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Blood pressure and cognitive function across the eighth decade: A prospective study of the Lothian Birth Cohort 1936

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Original languageEnglish
JournalBMJ Open
Early online date23 Jul 2020
DOIs
Publication statusE-pub ahead of print - 23 Jul 2020

Abstract

Objectives
We investigated the associations among blood pressure and cognitive functions across the eighth decade, while accounting for anti-hypertensive medication and lifetime stability in cognitive function.
Design
Prospective cohort study.
Setting
This study used data from the Lothian Birth Cohort 1936 (LBC1936) study, which recruited participants living in the Lothian region of Scotland when aged 70 years, most of whom had completed an intelligence test at age 11 years.
Participants
1091 members of the LBC1936 with assessments of cognitive ability in childhood and older adulthood, and blood pressure measurements in older adulthood.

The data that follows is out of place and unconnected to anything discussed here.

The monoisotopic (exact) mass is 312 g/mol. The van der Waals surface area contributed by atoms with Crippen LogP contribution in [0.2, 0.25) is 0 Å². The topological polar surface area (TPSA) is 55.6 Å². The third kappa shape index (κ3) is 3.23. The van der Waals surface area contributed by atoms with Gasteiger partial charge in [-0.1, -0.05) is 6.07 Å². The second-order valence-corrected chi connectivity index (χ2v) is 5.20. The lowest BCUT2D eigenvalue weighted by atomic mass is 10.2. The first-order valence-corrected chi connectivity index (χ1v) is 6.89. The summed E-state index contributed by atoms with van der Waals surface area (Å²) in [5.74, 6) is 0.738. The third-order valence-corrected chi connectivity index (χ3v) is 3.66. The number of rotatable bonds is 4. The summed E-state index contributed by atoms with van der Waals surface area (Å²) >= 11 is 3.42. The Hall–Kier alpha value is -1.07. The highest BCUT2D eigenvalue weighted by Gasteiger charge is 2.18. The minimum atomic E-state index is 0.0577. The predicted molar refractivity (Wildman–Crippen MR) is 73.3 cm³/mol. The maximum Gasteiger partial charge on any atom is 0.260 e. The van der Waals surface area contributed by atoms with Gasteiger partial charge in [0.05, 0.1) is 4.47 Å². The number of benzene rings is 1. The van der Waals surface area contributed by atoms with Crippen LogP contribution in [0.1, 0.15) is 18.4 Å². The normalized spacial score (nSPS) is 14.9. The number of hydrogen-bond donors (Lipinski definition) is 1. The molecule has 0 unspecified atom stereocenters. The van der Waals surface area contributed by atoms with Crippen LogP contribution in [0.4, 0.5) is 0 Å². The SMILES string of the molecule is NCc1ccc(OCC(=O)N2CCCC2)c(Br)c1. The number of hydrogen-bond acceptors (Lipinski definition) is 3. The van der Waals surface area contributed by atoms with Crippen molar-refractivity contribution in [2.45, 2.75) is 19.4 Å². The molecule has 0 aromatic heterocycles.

Primary and secondary outcome measures
Participants were followed up at ages 70, 73, 76, and 79, and latent growth curve models and linear mixed models were used to analyse both cognitive functions and blood pressure as primary outcomes.
Results
Blood pressure followed a quadratic trajectory in the eighth decade: on average blood pressure rose in the first waves and subsequently fell. Intercepts and trajectories were not associated between blood pressure and cognitive functions. Women with higher early-life cognitive function generally had lower blood pressure during the eighth decade. Being prescribed anti-hypertensive medication was associated with lower blood pressure, but not with better cognitive function.
Conclusions
Our findings indicate that women with higher early-life cognitive function had lower later-life blood pressure. However, we did not find support for the hypothesis that rises in blood pressure and worse cognitive decline are associated with one another in the eighth decade.

    Research areas

  • hypertension, old age psychiatry, geriatric medicine, epidemiology

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